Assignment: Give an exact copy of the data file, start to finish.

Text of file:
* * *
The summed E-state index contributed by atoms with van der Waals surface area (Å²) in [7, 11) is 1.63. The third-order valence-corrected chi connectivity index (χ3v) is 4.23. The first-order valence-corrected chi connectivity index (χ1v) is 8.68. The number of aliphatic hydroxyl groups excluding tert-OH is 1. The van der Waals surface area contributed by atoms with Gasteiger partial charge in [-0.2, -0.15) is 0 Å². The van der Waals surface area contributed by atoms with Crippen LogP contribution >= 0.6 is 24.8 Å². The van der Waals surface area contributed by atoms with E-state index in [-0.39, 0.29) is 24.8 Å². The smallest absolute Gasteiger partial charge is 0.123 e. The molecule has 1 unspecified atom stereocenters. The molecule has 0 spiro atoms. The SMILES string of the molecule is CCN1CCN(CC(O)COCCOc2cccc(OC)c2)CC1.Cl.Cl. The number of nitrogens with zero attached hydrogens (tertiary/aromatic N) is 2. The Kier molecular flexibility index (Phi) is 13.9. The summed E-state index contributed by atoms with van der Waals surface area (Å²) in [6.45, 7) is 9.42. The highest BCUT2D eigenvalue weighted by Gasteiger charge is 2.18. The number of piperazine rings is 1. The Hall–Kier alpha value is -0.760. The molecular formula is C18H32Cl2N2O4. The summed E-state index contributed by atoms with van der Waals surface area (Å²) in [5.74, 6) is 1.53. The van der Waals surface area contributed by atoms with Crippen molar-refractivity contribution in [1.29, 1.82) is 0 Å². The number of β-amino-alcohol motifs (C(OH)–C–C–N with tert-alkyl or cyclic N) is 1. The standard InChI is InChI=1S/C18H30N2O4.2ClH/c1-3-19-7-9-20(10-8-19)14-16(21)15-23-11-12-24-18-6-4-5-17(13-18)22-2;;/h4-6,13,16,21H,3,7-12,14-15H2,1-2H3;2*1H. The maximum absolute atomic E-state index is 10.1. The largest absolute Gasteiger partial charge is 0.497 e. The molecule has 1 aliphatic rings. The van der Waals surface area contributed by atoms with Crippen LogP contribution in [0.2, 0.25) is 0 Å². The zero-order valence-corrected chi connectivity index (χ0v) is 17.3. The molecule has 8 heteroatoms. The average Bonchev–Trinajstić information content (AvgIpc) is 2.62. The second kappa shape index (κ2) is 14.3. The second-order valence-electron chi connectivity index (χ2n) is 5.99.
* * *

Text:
The summed E-state index contributed by atoms with van der Waals surface area (Å²) in [7, 11) is 1.63. The third-order valence-corrected chi connectivity index (χ3v) is 4.23. The first-order valence-corrected chi connectivity index (χ1v) is 8.68. The number of aliphatic hydroxyl groups excluding tert-OH is 1. The van der Waals surface area contributed by atoms with Gasteiger partial charge in [-0.2, -0.15) is 0 Å². The van der Waals surface area contributed by atoms with Crippen LogP contribution >= 0.6 is 24.8 Å². The van der Waals surface area contributed by atoms with E-state index in [-0.39, 0.29) is 24.8 Å². The smallest absolute Gasteiger partial charge is 0.123 e. The molecule has 1 unspecified atom stereocenters. The molecule has 0 spiro atoms. The SMILES string of the molecule is CCN1CCN(CC(O)COCCOc2cccc(OC)c2)CC1.Cl.Cl. The number of nitrogens with zero attached hydrogens (tertiary/aromatic N) is 2. The Kier molecular flexibility index (Phi) is 13.9. The summed E-state index contributed by atoms with van der Waals surface area (Å²) in [6.45, 7) is 9.42. The highest BCUT2D eigenvalue weighted by Gasteiger charge is 2.18. The number of piperazine rings is 1. The Hall–Kier alpha value is -0.760. The molecular formula is C18H32Cl2N2O4. The summed E-state index contributed by atoms with van der Waals surface area (Å²) in [5.74, 6) is 1.53. The van der Waals surface area contributed by atoms with Crippen molar-refractivity contribution in [1.29, 1.82) is 0 Å². The number of β-amino-alcohol motifs (C(OH)–C–C–N with tert-alkyl or cyclic N) is 1. The standard InChI is InChI=1S/C18H30N2O4.2ClH/c1-3-19-7-9-20(10-8-19)14-16(21)15-23-11-12-24-18-6-4-5-17(13-18)22-2;;/h4-6,13,16,21H,3,7-12,14-15H2,1-2H3;2*1H. The maximum absolute atomic E-state index is 10.1. The largest absolute Gasteiger partial charge is 0.497 e. The molecule has 1 aliphatic rings. The van der Waals surface area contributed by atoms with Crippen LogP contribution in [0.2, 0.25) is 0 Å². The zero-order valence-corrected chi connectivity index (χ0v) is 17.3. The molecule has 8 heteroatoms. The average Bonchev–Trinajstić information content (AvgIpc) is 2.62. The second kappa shape index (κ2) is 14.3. The second-order valence-electron chi connectivity index (χ2n) is 5.99.